Skill retention after such training programmes has been achieved only in programmes with ongoing opportunities for training and practice.
What this study adds?
This study evaluates skill retention after in-job, on-site nurse mentoring with simulation training carried out over an 8-month period with the hypothesis that a longer duration of training may improve retention.
Despite a longer duration of initial training, skill deterioration was still observed post-training.
Refresher trainings were possible with peer simulation facilitators but demonstrated limited skill improvement among nurse mentees.
Neonatal mortality represents a disproportionate and unsolved public health problem globally,1 and intrapartum-related events remain a leading cause.2 In response, neonatal resuscitation (NR) simulation training programmes have proliferated in low-income and middle-income countries (LMICs).3–5 Nevertheless, lack of skills among frontline providers remain a well-recognised barrier to immediate neonatal care6 and a focus of the Every Newborn Action Plan, which aims to reduce neonatal mortality to 10 per 1000 live births in every country globally by 2035.7 Although NR training programmes have already had a documented positive impact on knowledge and skill acquisition with subsequent reduction in early neonatal mortality and fresh stillbirths, skill retention after these programmes remains a unique challenge and a key obstacle to the 2035 goal.3–5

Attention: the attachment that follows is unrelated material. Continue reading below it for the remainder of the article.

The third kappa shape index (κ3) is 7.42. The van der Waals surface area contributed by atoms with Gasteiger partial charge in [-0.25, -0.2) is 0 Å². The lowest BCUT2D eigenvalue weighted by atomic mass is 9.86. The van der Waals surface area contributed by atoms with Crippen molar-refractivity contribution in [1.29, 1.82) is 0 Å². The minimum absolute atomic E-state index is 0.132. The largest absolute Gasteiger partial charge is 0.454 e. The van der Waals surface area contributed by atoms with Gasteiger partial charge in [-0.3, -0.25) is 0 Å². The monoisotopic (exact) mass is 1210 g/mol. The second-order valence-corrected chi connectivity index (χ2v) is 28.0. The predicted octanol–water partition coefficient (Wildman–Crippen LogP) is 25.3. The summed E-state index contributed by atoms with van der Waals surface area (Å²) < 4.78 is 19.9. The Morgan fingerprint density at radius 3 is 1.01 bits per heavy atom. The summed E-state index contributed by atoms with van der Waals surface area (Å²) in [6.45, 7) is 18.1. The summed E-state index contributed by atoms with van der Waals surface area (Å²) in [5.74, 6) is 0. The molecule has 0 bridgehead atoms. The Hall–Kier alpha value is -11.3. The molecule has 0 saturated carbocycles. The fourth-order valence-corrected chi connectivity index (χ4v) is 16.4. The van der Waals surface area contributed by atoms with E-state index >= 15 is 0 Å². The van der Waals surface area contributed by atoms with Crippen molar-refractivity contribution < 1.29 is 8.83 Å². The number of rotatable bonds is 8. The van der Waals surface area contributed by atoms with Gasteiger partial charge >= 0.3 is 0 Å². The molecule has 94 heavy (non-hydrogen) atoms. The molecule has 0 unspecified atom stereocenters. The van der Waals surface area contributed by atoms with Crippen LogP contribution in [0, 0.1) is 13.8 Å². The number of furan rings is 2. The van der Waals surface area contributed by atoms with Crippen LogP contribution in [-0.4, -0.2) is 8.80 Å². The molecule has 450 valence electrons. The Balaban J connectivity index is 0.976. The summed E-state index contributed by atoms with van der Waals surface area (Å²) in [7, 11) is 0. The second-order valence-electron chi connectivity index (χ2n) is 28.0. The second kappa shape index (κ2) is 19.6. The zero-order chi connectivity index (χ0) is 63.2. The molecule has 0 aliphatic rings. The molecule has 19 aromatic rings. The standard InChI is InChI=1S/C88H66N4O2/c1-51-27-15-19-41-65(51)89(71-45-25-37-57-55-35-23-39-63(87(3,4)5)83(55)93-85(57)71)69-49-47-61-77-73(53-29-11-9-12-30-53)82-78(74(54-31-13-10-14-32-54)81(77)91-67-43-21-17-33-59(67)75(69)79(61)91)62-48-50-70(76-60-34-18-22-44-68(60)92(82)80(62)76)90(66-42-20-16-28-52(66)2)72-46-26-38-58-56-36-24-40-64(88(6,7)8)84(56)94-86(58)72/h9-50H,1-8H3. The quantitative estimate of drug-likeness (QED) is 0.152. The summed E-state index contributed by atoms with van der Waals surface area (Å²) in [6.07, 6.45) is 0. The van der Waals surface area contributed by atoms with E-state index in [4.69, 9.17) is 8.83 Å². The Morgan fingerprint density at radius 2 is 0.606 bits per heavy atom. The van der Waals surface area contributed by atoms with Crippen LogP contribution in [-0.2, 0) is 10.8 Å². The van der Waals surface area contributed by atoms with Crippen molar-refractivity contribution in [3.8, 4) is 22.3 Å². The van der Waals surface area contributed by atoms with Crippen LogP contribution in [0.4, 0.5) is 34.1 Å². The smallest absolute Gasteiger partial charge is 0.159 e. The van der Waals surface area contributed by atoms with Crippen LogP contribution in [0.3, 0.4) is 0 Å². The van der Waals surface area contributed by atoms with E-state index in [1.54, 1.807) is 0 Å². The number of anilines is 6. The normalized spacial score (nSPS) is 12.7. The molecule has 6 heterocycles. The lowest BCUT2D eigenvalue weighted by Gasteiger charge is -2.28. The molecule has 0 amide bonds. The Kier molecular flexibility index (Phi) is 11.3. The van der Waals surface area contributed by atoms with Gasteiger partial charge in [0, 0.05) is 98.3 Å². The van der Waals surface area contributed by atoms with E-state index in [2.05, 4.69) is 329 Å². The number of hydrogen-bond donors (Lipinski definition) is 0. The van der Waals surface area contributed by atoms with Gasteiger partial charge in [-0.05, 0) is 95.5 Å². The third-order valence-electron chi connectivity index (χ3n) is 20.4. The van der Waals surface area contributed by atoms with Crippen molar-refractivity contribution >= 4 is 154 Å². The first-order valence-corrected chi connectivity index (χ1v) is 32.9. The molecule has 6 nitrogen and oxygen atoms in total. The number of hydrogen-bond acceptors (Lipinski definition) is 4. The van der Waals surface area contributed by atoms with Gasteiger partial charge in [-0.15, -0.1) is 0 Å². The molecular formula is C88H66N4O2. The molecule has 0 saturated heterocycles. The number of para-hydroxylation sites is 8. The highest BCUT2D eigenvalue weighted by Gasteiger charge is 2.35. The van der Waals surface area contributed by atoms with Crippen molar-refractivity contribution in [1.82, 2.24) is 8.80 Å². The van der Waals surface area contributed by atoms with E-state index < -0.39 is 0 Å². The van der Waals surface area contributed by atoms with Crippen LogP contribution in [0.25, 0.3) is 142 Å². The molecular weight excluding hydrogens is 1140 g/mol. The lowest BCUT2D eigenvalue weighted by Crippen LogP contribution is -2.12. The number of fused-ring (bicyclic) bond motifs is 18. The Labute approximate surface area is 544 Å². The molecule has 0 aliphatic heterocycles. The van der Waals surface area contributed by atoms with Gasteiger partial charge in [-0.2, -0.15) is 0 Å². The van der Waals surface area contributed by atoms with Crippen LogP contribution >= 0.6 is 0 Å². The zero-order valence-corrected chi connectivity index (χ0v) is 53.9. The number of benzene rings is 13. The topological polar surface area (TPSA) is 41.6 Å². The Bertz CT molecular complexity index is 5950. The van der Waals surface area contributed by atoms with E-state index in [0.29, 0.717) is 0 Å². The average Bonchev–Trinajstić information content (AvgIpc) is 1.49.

In LMICs, studies evaluating skill retention after NR simulation training programmes have assessed retention from 1 month to 12 months post-training. The majority of these studies assessed Helping Babies Breathe (HBB), a 1–3 day simulation-based training programme developed specifically for LMIC settings.8 Other simulation training programmes assessed were of comparable duration and content to HBB. Most of these studies reported some decline in NR skills after training completion, including at 1 month,9 3 months,10 4 months11 and 6 months12–14 post-training.
Notably, however, three studies did not observe uniform skill decay. One study observed maintenance of skills at 9–12 months post-training, which the authors attributed to the unique study setting—a small group of providers (n=14) in a high-risk referral hospital in Accra, Ghana, where providers perform NR daily.15 A second study found a falloff in skills in two of three training groups at 3 to 6 months but maintenance of skills in the third group at this same timepoint.14 In this latter group, simulators were left at the study facilities for ongoing practice, which was facilitated by clinical mentors who received phone support from district trainers. A final study saw improvements at 3 month and 12 months post-training in all skills except positive pressure ventilation (PPV).16 In this study, facilities received the initial HBB training (2 days) in addition to biweekly visits from trainers to encourage practice over the post-training period (12 months). Common to all three studies was the opportunity for frequent and ongoing practice. However, PPV was highlighted as an exception, with an observed decline in competence despite ongoing practice.16